At this point, thanks to its 2011 purchase by AB InBev, Goose Island can be found almost anywhere. It’s the default “craft” beer at many bars, even if most drinkers no longer consider it craft. And that means you’ve probably consumed a Goose Island beer at least once in your lifetime. (We’re willing to bet more than once.) But how much do you really know about Goose Island? Here are 14 facts to sip on.
The Idea for Goose Island Came From an In-Flight Magazine
Owner John Hall read an article on new breweries and the opportunities they were presenting to entrepreneurs in a Delta in-flight magazine in 1986. He made the decision then and there to explore a career in brewing. “I read this magazine article about small little breweries on the West Coast,” Hall recalls. “[That started me thinking about my] time in Europe. In the back of my mind, I always wondered why we didn’t have the variety of beers available here in the States that you saw in Europe.”
It Was Originally Just a Brewpub
The brewery’s 1988 origins were humble. It initially debuted as a brewpub in Lincoln Park, Chicago, and remained that way for seven years.
The Intention Was Simply to Become Chicago’s Beer
When Hall launched Goose Island, Chicago didn’t really have a local beer. Considering its location between Milwaukee, the birthplace of Miller, and Budweiser’s hometown St. Louis, Hall felt it was high time Chicagoans had a local brewery, too.
Greg Hall, Goose Island’s Famed Brewer, Is John Hall’s Son
John opened the brewery just as his son was graduating from college, so he offered Greg the job of head brewer. Greg then attended the 140-year-old Siebel Institute of Technology to learn more about brewing.
The Brewery Has Always Been Committed to Making European-Style Beers
John and Greg wanted Chicagoans to experience beer styles from England, Germany, and Belgium.
Gillian Anderson Was One of The Brewery’s First Employees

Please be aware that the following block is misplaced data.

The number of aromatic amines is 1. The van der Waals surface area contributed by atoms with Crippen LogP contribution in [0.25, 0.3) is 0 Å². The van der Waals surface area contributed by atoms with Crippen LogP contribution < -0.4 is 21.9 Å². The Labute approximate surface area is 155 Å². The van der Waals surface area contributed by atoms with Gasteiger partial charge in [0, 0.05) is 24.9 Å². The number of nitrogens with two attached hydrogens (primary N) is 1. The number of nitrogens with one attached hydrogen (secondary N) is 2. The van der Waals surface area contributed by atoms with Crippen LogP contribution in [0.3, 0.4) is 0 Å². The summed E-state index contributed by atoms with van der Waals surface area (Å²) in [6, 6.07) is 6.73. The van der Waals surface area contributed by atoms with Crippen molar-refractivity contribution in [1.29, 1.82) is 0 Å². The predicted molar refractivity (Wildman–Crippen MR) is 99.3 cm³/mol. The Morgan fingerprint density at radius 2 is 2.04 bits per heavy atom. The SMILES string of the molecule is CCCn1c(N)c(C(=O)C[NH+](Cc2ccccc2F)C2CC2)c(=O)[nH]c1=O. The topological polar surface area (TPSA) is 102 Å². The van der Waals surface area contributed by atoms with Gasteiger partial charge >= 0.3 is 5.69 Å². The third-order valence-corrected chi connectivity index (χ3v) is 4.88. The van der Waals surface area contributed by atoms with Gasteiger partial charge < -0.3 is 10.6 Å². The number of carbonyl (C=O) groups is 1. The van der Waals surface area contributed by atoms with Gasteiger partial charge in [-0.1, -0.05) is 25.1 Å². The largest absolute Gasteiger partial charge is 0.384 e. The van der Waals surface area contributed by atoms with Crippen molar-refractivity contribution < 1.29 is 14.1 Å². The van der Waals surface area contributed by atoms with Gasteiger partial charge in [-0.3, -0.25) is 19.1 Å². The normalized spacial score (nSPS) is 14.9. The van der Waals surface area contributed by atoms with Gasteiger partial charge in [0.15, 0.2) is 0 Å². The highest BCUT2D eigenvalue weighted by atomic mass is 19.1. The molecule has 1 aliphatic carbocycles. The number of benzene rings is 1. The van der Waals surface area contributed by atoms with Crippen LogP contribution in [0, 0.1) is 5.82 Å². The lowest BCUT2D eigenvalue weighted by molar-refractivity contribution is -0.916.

When she went on to become famous in The X-Files, Goose Island named a beer after her.
Goose Island Pioneered Bourbon Barrel-Aged Beer
Greg Hall got the idea to age beer in used bourbon barrels after sitting next to Jim Beam’s master distiller at a dinner in 1992. The result was the critically acclaimed Bourbon County Stout.
There’s a Black Market for Goose Island’s Bourbon County Line of Beers
Fans of the beer have been known to pay upwards of $200 a bottle for old and rare Bourbon County offerings.
Sofie Was Named for John Hall’s Granddaughter
Aged in wine barrels and named for Greg’s daughter, this Champagne-esque beer has a rabid following.
For a While Goose Island Also Sold Soda
Technically they didn’t make the soda, but they did license their name to the WIT Beverage Company. That agreement ended in 2013, and the soda is no more.
Budweiser Bought Goose Island for $38.8 Million in 2011
According to Hall, the brewery had grown so large they were left with the decision to take private equity investment, offer an IPO, or sell. He decided to sell to a company that knew the beer business and could help expand Goose Island globally.
John Hall Is Still Goose Island’s CEO
While Anheuser-Busch now owns Goose Island, John Hall remains CEO, directing the day-to-day operations. Greg, however, left soon after the sale.
Greg Hall Started a Cider Brand That Also Sold to Anheuser-Busch
Shortly after leaving Goose Island, Greg Hall started Virtue Cider. Within four years, he sold that as well. Fans were not pleased. “I don’t know who’s gonna catch up to me and sell two companies to AB,” says Hall. “I’m the leader in the clubhouse of hate mail, I think, and I’m O.K. with that.”
More than 10 Other Goose Island Vets Have Also Left to Found Breweries
Labels include Firestone Walker, Southern Tier, Revolution, Fremont Brewing, and more.